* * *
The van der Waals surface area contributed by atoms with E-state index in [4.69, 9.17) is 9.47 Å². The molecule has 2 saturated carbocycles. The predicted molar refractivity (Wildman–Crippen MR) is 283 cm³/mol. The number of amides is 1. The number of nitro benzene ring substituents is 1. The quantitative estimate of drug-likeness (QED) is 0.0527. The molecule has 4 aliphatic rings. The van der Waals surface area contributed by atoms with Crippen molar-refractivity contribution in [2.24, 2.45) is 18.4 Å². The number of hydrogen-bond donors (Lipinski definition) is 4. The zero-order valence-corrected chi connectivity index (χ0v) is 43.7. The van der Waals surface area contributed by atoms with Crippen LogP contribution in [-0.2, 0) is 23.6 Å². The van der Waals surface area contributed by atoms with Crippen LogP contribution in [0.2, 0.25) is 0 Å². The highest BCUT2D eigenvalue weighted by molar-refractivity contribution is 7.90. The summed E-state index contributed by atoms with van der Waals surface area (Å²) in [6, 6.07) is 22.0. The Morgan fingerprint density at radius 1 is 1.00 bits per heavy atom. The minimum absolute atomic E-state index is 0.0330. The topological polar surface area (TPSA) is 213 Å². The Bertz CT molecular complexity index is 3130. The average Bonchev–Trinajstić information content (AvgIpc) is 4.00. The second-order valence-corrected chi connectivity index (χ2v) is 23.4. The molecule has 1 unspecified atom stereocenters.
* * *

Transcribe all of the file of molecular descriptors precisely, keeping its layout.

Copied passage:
The van der Waals surface area contributed by atoms with E-state index in [4.69, 9.17) is 9.47 Å². The molecule has 2 saturated carbocycles. The predicted molar refractivity (Wildman–Crippen MR) is 283 cm³/mol. The number of amides is 1. The number of nitro benzene ring substituents is 1. The quantitative estimate of drug-likeness (QED) is 0.0527. The molecule has 4 aliphatic rings. The van der Waals surface area contributed by atoms with Crippen molar-refractivity contribution in [2.24, 2.45) is 18.4 Å². The number of hydrogen-bond donors (Lipinski definition) is 4. The zero-order valence-corrected chi connectivity index (χ0v) is 43.7. The van der Waals surface area contributed by atoms with Crippen LogP contribution in [-0.2, 0) is 23.6 Å². The van der Waals surface area contributed by atoms with Crippen LogP contribution in [0.2, 0.25) is 0 Å². The highest BCUT2D eigenvalue weighted by molar-refractivity contribution is 7.90. The summed E-state index contributed by atoms with van der Waals surface area (Å²) in [6, 6.07) is 22.0. The Morgan fingerprint density at radius 1 is 1.00 bits per heavy atom. The minimum absolute atomic E-state index is 0.0330. The topological polar surface area (TPSA) is 213 Å². The Bertz CT molecular complexity index is 3130. The average Bonchev–Trinajstić information content (AvgIpc) is 4.00. The second-order valence-corrected chi connectivity index (χ2v) is 23.4. The molecule has 1 unspecified atom stereocenters.